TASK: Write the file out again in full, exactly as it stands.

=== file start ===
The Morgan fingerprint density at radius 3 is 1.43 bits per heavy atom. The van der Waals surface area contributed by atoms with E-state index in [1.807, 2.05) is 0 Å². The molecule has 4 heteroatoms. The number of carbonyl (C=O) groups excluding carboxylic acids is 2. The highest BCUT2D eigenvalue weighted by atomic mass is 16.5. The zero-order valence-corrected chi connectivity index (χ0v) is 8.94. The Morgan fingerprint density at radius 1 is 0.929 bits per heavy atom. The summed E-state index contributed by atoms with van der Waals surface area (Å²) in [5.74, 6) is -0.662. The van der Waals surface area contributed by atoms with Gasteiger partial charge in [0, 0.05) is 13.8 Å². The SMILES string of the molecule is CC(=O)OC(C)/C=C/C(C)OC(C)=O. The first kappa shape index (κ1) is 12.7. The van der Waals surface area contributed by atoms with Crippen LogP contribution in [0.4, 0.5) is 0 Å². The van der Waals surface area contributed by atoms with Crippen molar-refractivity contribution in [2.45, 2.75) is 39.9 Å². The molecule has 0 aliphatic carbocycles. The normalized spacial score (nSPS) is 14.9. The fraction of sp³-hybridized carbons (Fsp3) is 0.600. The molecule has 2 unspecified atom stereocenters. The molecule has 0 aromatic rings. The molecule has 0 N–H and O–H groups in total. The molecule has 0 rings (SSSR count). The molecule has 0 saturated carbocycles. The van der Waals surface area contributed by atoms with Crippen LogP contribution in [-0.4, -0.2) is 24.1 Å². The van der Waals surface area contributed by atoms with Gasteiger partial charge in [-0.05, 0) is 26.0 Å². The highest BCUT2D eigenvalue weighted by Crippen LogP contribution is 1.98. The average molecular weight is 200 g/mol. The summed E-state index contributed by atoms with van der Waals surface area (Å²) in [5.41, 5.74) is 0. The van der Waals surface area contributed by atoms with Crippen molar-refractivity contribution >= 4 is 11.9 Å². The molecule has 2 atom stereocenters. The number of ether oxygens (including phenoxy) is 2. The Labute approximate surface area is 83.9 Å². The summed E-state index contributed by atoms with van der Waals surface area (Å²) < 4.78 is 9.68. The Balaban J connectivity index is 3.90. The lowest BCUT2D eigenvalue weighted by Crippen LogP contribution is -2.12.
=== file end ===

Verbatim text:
The Morgan fingerprint density at radius 3 is 1.43 bits per heavy atom. The van der Waals surface area contributed by atoms with E-state index in [1.807, 2.05) is 0 Å². The molecule has 4 heteroatoms. The number of carbonyl (C=O) groups excluding carboxylic acids is 2. The highest BCUT2D eigenvalue weighted by atomic mass is 16.5. The zero-order valence-corrected chi connectivity index (χ0v) is 8.94. The Morgan fingerprint density at radius 1 is 0.929 bits per heavy atom. The summed E-state index contributed by atoms with van der Waals surface area (Å²) in [5.74, 6) is -0.662. The van der Waals surface area contributed by atoms with Gasteiger partial charge in [0, 0.05) is 13.8 Å². The SMILES string of the molecule is CC(=O)OC(C)/C=C/C(C)OC(C)=O. The first kappa shape index (κ1) is 12.7. The van der Waals surface area contributed by atoms with Crippen LogP contribution in [0.4, 0.5) is 0 Å². The van der Waals surface area contributed by atoms with Crippen molar-refractivity contribution in [2.45, 2.75) is 39.9 Å². The molecule has 0 aliphatic carbocycles. The normalized spacial score (nSPS) is 14.9. The fraction of sp³-hybridized carbons (Fsp3) is 0.600. The molecule has 2 unspecified atom stereocenters. The molecule has 0 aromatic rings. The molecule has 0 N–H and O–H groups in total. The molecule has 0 rings (SSSR count). The molecule has 0 saturated carbocycles. The van der Waals surface area contributed by atoms with Crippen LogP contribution in [-0.4, -0.2) is 24.1 Å². The van der Waals surface area contributed by atoms with Gasteiger partial charge in [-0.05, 0) is 26.0 Å². The highest BCUT2D eigenvalue weighted by Crippen LogP contribution is 1.98. The average molecular weight is 200 g/mol. The summed E-state index contributed by atoms with van der Waals surface area (Å²) in [5.41, 5.74) is 0. The van der Waals surface area contributed by atoms with Crippen molar-refractivity contribution >= 4 is 11.9 Å². The molecule has 2 atom stereocenters. The number of ether oxygens (including phenoxy) is 2. The Labute approximate surface area is 83.9 Å². The summed E-state index contributed by atoms with van der Waals surface area (Å²) < 4.78 is 9.68. The Balaban J connectivity index is 3.90. The lowest BCUT2D eigenvalue weighted by Crippen LogP contribution is -2.12.